Assault weapons ban shelved: Strong reactions pour in
The exclusion of the assault-weapons ban from gun-control legislation could improve the likelihood of the package passing. But Sen. Dianne Feinstein is among those unhappy with the decision.
A tactical decision by Senate majority leader Harry Reid to exclude a ban on assault weapons from gun-control legislation has sparked reaction among politicians and media outlets.
The exclusion of the hotly debated measure could improve the likelihood of passing the gun-control package, which includes stronger background checks, harsher punishments for gun trafficking, and funding for school safety enhancements.
"I think the worst of all worlds would be to bring something to the floor and it dies there," Senator Reid told reporters Tuesday. "People are deserving of votes on their issues they feel so strongly about."
Sen. Dianne Feinstein (D) of California did not hide her disappointment in the decision.
“This is very important to me. And I’m not going to lay down and play dead,” she told CNN Tuesday. “It’s aimed to protect children, to protect schools and malls.... Not to give me a vote on this would be a major betrayal of trust, as I would see it.”
Senator Feinstein’s bill would ban more than 150 specific assault-style weapons, and last week it passed the Senate Judiciary Committee with a 10-to-8, party line vote. Reid said that the bill does not have enough support in the Senate, with fewer than 40 votes.
Feinstein cites broad public support for the measure: Sixty percent of Americans would vote for a law that would “reinstate and strengthen the ban on assault weapons that was in place from 1994 to 2004,” according to a January Gallup poll. And 55 percent of Americans favor a ban on assault-style weapons, a Pew Research Center poll from the same month showed.
“America has to stand up,” she told the Los Angeles Times. “I can't fight the NRA. The NRA spends unlimited sums, backed by the gun manufacturers, who are craven in my view.”
The exclusion of the assault-weapons ban was inevitable because of the influence of the National Rifle Association and gun manufacturers in Washington, D.C., says editorial board of New Jersey's Star-Ledger newspaper.
“Somewhere, Wayne LaPierre of the NRA is smiling,” the editorial board wrote.
In Forbes, Abram Brown points to the increase in gun sales in the aftermath of the Connecticut shooting as a sign of the gun lobby’s strength.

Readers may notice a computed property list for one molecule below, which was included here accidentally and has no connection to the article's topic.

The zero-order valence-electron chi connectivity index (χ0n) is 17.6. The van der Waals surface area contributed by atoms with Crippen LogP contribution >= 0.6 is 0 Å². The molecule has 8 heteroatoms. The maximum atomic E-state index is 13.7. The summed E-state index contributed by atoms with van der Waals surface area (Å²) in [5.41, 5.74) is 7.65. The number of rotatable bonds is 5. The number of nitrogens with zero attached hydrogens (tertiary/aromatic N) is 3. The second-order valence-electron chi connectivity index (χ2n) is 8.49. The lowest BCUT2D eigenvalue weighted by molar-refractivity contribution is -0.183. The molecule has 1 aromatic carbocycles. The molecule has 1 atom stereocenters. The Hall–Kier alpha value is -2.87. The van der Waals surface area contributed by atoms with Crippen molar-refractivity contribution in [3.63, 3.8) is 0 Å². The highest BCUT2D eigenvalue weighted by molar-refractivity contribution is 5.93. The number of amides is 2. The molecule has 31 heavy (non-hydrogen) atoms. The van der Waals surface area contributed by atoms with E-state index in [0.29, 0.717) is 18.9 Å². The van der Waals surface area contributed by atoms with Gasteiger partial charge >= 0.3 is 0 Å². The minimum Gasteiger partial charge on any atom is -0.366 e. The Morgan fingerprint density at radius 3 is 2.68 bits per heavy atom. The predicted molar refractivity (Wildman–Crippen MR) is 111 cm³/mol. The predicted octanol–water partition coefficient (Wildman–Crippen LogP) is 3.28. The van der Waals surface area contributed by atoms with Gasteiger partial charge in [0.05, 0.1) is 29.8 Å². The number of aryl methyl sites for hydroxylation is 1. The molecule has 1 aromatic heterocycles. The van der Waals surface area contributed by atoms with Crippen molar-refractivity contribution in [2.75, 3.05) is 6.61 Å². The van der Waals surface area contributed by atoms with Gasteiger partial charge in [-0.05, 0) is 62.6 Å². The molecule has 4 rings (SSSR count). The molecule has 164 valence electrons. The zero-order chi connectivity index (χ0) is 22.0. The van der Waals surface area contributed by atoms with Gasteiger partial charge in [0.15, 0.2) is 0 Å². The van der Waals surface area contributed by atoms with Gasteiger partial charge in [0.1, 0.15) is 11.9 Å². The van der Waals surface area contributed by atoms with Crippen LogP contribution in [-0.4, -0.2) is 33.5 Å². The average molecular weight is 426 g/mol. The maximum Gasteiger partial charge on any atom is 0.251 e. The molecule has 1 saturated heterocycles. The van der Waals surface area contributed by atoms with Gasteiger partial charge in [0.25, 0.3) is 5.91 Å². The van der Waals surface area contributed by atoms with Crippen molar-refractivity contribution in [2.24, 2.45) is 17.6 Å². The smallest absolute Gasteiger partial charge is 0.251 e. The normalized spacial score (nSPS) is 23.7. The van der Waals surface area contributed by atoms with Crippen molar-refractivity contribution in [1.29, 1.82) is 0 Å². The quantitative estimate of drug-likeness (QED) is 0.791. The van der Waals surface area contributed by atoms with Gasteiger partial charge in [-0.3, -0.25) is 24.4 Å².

“The gun legislation that the Senate will consider next month represents a victory for the firearm industry,” he writes for Forbes. “It will lack an assault weapons ban, which would limit hundreds of thousands of firearms sold each year, leaving gun-makers free to profit from the tremendous increase in demand brought by the fear of harsh anti-gun laws.”
Mike Fifer, CEO of gun manufacturer Sturm, Ruger & Co., acknowledged this on a conference call with analysts, Mr. Brown reports. “We have been basically selling every single thing we make,” Mr. Fifer said on the call.
But gun control is still one of Feinstein’s highest priorities. She authored the 1994 assault-weapons ban, which expired in 2004 because Congress did not reauthorize it.
One question being asked is how effective a ban on assault weapons would be in curbing gun violence.
“Whether or not the assault weapons ban would make any difference is an open question,” political commentator David Horsey writes in the Los Angeles Times. “Even if it were law, it would not affect the 3.5 to 4 million military-type rifles that are already in private hands. Still, Feinstein and numerous military leaders and police chiefs argue it is patently crazy that such powerful weapons are so easily available.”
The political reality, Mr. Horsey said, is that gun-control legislation will not pass Congress without the support of the NRA – or at least greater bipartisan support.
“The assault weapons ban was always an uphill battle this session," Sen. Richard Blumenthal (D) of Connecticut said in a statement. "As we have known all along, we face a marathon effort and not a sprint."